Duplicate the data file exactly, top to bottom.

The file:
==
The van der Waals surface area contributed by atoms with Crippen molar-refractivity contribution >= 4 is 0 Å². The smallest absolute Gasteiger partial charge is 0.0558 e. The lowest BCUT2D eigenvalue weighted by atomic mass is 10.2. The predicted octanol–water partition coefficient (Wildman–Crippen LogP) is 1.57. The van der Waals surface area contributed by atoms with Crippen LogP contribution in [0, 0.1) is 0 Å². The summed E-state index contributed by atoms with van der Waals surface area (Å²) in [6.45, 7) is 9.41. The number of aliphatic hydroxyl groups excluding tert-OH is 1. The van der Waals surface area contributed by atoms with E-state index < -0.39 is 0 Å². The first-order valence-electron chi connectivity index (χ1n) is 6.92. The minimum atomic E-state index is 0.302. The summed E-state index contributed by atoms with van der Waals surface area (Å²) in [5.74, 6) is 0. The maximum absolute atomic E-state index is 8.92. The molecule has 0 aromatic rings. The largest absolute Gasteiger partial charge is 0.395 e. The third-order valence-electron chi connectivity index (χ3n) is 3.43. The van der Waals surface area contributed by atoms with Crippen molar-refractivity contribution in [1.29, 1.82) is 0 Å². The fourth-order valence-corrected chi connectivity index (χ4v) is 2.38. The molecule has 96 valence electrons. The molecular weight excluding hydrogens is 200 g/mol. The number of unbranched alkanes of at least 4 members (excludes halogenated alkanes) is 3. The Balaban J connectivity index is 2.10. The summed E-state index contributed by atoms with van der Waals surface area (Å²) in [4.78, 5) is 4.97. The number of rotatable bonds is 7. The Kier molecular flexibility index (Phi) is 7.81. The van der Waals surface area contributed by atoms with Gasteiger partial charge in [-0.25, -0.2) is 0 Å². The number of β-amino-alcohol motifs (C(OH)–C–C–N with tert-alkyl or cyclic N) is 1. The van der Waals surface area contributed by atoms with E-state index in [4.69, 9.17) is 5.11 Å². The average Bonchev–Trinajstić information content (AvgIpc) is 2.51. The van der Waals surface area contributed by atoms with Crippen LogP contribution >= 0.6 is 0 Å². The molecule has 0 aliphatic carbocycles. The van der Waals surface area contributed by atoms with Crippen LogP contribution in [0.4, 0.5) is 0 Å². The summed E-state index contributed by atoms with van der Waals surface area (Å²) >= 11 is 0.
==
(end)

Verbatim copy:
The van der Waals surface area contributed by atoms with Crippen molar-refractivity contribution >= 4 is 0 Å². The smallest absolute Gasteiger partial charge is 0.0558 e. The lowest BCUT2D eigenvalue weighted by atomic mass is 10.2. The predicted octanol–water partition coefficient (Wildman–Crippen LogP) is 1.57. The van der Waals surface area contributed by atoms with Crippen LogP contribution in [0, 0.1) is 0 Å². The summed E-state index contributed by atoms with van der Waals surface area (Å²) in [6.45, 7) is 9.41. The number of aliphatic hydroxyl groups excluding tert-OH is 1. The van der Waals surface area contributed by atoms with E-state index < -0.39 is 0 Å². The first-order valence-electron chi connectivity index (χ1n) is 6.92. The minimum atomic E-state index is 0.302. The summed E-state index contributed by atoms with van der Waals surface area (Å²) in [5.74, 6) is 0. The maximum absolute atomic E-state index is 8.92. The molecule has 0 aromatic rings. The largest absolute Gasteiger partial charge is 0.395 e. The third-order valence-electron chi connectivity index (χ3n) is 3.43. The van der Waals surface area contributed by atoms with Crippen molar-refractivity contribution in [1.29, 1.82) is 0 Å². The fourth-order valence-corrected chi connectivity index (χ4v) is 2.38. The molecule has 96 valence electrons. The molecular weight excluding hydrogens is 200 g/mol. The number of unbranched alkanes of at least 4 members (excludes halogenated alkanes) is 3. The Balaban J connectivity index is 2.10. The summed E-state index contributed by atoms with van der Waals surface area (Å²) in [4.78, 5) is 4.97. The number of rotatable bonds is 7. The Kier molecular flexibility index (Phi) is 7.81. The van der Waals surface area contributed by atoms with Gasteiger partial charge in [-0.25, -0.2) is 0 Å². The number of β-amino-alcohol motifs (C(OH)–C–C–N with tert-alkyl or cyclic N) is 1. The van der Waals surface area contributed by atoms with E-state index in [4.69, 9.17) is 5.11 Å². The average Bonchev–Trinajstić information content (AvgIpc) is 2.51. The van der Waals surface area contributed by atoms with Crippen LogP contribution >= 0.6 is 0 Å². The molecule has 0 aliphatic carbocycles. The van der Waals surface area contributed by atoms with Crippen LogP contribution in [0.4, 0.5) is 0 Å². The summed E-state index contributed by atoms with van der Waals surface area (Å²) >= 11 is 0.